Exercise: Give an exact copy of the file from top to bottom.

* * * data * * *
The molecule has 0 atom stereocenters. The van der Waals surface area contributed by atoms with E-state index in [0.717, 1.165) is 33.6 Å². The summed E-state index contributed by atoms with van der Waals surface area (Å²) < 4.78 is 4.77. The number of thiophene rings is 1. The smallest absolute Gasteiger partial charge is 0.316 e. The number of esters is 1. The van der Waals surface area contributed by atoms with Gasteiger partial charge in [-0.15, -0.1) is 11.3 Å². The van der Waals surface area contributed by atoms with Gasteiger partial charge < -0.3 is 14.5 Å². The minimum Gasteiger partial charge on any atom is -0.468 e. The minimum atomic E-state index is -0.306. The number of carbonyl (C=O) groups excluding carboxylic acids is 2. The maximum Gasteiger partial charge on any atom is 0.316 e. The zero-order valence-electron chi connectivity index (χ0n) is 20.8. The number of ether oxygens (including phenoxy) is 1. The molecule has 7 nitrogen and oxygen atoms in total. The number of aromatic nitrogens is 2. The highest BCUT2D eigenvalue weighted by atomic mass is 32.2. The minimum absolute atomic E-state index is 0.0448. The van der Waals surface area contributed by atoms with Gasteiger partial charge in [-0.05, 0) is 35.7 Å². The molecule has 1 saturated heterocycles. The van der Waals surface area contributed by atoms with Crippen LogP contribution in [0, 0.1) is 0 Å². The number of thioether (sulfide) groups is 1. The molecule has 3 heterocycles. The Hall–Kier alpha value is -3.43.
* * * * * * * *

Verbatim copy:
The molecule has 0 atom stereocenters. The van der Waals surface area contributed by atoms with E-state index in [0.717, 1.165) is 33.6 Å². The summed E-state index contributed by atoms with van der Waals surface area (Å²) < 4.78 is 4.77. The number of thiophene rings is 1. The smallest absolute Gasteiger partial charge is 0.316 e. The number of esters is 1. The van der Waals surface area contributed by atoms with Gasteiger partial charge in [-0.15, -0.1) is 11.3 Å². The van der Waals surface area contributed by atoms with Gasteiger partial charge < -0.3 is 14.5 Å². The minimum Gasteiger partial charge on any atom is -0.468 e. The minimum atomic E-state index is -0.306. The number of carbonyl (C=O) groups excluding carboxylic acids is 2. The maximum Gasteiger partial charge on any atom is 0.316 e. The zero-order valence-electron chi connectivity index (χ0n) is 20.8. The number of ether oxygens (including phenoxy) is 1. The molecule has 7 nitrogen and oxygen atoms in total. The number of aromatic nitrogens is 2. The highest BCUT2D eigenvalue weighted by atomic mass is 32.2. The minimum absolute atomic E-state index is 0.0448. The van der Waals surface area contributed by atoms with Gasteiger partial charge in [-0.05, 0) is 35.7 Å². The molecule has 1 saturated heterocycles. The van der Waals surface area contributed by atoms with Crippen LogP contribution in [0, 0.1) is 0 Å². The number of thioether (sulfide) groups is 1. The molecule has 3 heterocycles. The Hall–Kier alpha value is -3.43.